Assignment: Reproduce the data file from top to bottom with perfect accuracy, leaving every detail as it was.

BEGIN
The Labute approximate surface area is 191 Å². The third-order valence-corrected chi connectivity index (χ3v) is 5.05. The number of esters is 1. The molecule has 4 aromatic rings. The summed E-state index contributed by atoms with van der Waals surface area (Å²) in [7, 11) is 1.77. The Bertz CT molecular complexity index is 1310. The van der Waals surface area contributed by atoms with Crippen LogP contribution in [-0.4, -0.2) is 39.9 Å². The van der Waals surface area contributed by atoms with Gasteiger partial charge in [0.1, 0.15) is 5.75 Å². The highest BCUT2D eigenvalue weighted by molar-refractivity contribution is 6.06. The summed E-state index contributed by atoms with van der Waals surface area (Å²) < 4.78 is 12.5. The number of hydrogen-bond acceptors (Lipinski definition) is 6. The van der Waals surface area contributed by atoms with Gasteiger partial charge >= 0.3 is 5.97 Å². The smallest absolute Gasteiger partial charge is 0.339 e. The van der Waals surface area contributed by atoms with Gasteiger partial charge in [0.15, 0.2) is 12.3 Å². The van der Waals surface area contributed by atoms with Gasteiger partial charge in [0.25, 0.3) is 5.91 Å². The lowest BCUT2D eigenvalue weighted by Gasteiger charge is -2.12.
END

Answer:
The Labute approximate surface area is 191 Å². The third-order valence-corrected chi connectivity index (χ3v) is 5.05. The number of esters is 1. The molecule has 4 aromatic rings. The summed E-state index contributed by atoms with van der Waals surface area (Å²) in [7, 11) is 1.77. The Bertz CT molecular complexity index is 1310. The van der Waals surface area contributed by atoms with Crippen LogP contribution in [-0.4, -0.2) is 39.9 Å². The van der Waals surface area contributed by atoms with Gasteiger partial charge in [0.1, 0.15) is 5.75 Å². The highest BCUT2D eigenvalue weighted by molar-refractivity contribution is 6.06. The summed E-state index contributed by atoms with van der Waals surface area (Å²) < 4.78 is 12.5. The number of hydrogen-bond acceptors (Lipinski definition) is 6. The van der Waals surface area contributed by atoms with Gasteiger partial charge >= 0.3 is 5.97 Å². The smallest absolute Gasteiger partial charge is 0.339 e. The van der Waals surface area contributed by atoms with Gasteiger partial charge in [0.15, 0.2) is 12.3 Å². The van der Waals surface area contributed by atoms with Gasteiger partial charge in [0.25, 0.3) is 5.91 Å². The lowest BCUT2D eigenvalue weighted by Gasteiger charge is -2.12.